Prison employees experience post-traumatic stress disorder on par with Iraq and Afghanistan war veterans, a new study from a Washington State University College of Nursing researcher found.
A researcher at the Washington State University College of Nursing will lead a $1 million, federally-funded study on nurses’ work shifts that could influence policy nationally.
Police officers suffer mental and physical effects from chronic fatigue, but information on sleep issues and strategies can help, a new study led by a WSU College of Nursing researcher shows.
Two hundred patrol officers in the Cleveland police department will undergo training to recognize their subconscious biases using a simulator developed by an assistant professor in the WSU College of Nursing.
A simulator developed by a WSU College of Nursing researcher that helps police officers recognize their biases in making deadly-force decisions will be featured in an upcoming documentary called “Bias.”
A portable use-of-force simulator aimed at launching a new era in police training is being rolled out by Washington State University.
Called the Counter Bias Training Simulation, or CBTsim, it is the only simulation technology to use interactive video scenarios derived from extensive research of actual police-involved shootings over 30 years in the U.S.
Developed by researchers at WSU’s Simulated Hazardous Operational Tasks Laboratory in Spokane, the device is being offered as a … » More …
Originally published on June 21, 2016 by Alyssa Patrick, WSU Office of Economic Development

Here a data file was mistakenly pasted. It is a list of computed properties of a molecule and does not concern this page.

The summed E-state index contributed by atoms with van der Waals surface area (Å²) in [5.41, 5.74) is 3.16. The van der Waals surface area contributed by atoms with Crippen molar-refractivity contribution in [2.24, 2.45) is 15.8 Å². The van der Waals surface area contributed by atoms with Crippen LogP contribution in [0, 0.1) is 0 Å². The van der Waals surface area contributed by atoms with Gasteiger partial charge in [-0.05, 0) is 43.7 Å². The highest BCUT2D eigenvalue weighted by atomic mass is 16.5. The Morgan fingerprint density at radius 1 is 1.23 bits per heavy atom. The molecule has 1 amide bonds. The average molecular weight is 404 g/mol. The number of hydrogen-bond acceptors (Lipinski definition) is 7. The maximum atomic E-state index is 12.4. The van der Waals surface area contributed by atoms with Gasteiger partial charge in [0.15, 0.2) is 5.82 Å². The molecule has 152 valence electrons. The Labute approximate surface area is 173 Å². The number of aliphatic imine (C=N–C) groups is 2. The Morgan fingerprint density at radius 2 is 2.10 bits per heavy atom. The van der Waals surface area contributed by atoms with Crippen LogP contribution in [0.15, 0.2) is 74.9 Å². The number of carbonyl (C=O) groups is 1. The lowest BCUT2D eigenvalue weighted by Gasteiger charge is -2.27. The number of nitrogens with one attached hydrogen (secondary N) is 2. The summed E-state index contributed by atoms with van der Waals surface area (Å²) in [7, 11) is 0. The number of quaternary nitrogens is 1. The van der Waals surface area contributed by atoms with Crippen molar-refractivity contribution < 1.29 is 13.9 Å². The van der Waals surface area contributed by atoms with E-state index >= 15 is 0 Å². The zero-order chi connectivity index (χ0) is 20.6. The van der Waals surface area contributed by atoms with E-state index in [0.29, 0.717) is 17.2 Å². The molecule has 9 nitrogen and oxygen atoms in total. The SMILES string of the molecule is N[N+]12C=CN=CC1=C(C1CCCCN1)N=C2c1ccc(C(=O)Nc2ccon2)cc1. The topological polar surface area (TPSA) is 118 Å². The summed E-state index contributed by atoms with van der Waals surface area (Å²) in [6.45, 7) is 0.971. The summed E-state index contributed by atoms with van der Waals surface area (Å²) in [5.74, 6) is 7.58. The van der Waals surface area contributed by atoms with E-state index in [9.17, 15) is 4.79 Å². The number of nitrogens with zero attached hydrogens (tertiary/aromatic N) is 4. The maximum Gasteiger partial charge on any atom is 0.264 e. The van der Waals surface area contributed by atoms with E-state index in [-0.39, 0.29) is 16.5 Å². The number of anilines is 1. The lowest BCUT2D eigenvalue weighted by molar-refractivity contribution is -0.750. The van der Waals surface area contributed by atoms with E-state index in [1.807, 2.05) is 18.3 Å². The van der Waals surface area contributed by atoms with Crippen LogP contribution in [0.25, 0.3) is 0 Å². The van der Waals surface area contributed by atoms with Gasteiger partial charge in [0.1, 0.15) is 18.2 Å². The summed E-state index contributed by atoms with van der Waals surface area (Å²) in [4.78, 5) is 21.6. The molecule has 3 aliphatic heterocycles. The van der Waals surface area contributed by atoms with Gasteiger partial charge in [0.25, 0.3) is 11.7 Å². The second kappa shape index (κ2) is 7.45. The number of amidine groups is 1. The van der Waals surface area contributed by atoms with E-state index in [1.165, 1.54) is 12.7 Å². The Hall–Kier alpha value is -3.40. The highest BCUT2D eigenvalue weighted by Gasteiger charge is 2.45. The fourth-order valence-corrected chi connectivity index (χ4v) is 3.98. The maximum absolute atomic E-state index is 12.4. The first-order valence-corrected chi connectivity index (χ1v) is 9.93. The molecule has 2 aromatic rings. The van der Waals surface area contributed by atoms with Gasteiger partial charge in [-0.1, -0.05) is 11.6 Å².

In September, nearly 600 police executives, managers, trainers, and officers will observe the launch of Counter Bias Training Simulation developed at WSU, thanks in part to the Commercialization Gap Fund.
“Without the gap fund, we would not be able to get our interactive training into the hands of the police officers who will benefit,” said Lois James, the researcher who developed the training.
James is one of seven WSU researchers who received support from the second round of the Commercialization Gap Fund, support that helps … » More …
Originally Published by Tom Jackman on April 27, 2016 in the Washington Post
The conventional thinking about police-involved shootings, and some scientific research, has been that black suspects are more likely to be shot than white suspects because of an implicit racial bias among police officers. But now a new study has found exactly the opposite: even with white officers who do have racial biases, officers are three times less likely to shoot unarmed black suspects than … » More …